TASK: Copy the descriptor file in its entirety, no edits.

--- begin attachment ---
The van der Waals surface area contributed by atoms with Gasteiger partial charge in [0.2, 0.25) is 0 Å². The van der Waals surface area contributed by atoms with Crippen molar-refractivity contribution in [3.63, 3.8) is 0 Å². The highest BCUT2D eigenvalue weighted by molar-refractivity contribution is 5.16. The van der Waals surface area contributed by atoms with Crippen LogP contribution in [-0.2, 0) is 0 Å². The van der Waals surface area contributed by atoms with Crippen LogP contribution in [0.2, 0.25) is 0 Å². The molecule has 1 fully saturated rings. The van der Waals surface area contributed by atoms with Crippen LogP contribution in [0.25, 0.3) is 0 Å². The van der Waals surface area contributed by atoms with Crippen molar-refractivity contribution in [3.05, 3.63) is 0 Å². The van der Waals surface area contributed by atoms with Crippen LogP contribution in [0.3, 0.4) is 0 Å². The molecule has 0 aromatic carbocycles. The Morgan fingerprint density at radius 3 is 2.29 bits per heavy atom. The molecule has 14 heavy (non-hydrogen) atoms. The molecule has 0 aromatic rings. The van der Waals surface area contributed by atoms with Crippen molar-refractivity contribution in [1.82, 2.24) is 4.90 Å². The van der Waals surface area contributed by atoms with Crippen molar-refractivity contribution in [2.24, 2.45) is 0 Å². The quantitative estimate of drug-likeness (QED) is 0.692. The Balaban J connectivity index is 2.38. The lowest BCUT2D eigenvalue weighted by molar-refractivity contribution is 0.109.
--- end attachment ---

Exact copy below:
The van der Waals surface area contributed by atoms with Gasteiger partial charge in [0.2, 0.25) is 0 Å². The van der Waals surface area contributed by atoms with Crippen molar-refractivity contribution in [3.63, 3.8) is 0 Å². The highest BCUT2D eigenvalue weighted by molar-refractivity contribution is 5.16. The van der Waals surface area contributed by atoms with Crippen LogP contribution in [-0.2, 0) is 0 Å². The van der Waals surface area contributed by atoms with Crippen LogP contribution in [0.2, 0.25) is 0 Å². The molecule has 1 fully saturated rings. The van der Waals surface area contributed by atoms with Crippen LogP contribution in [0.25, 0.3) is 0 Å². The van der Waals surface area contributed by atoms with Crippen molar-refractivity contribution in [3.05, 3.63) is 0 Å². The van der Waals surface area contributed by atoms with Crippen LogP contribution in [0.3, 0.4) is 0 Å². The molecule has 0 aromatic carbocycles. The Morgan fingerprint density at radius 3 is 2.29 bits per heavy atom. The molecule has 14 heavy (non-hydrogen) atoms. The molecule has 0 aromatic rings. The van der Waals surface area contributed by atoms with Crippen molar-refractivity contribution in [1.82, 2.24) is 4.90 Å². The van der Waals surface area contributed by atoms with Crippen molar-refractivity contribution in [2.24, 2.45) is 0 Å². The quantitative estimate of drug-likeness (QED) is 0.692. The Balaban J connectivity index is 2.38. The lowest BCUT2D eigenvalue weighted by molar-refractivity contribution is 0.109.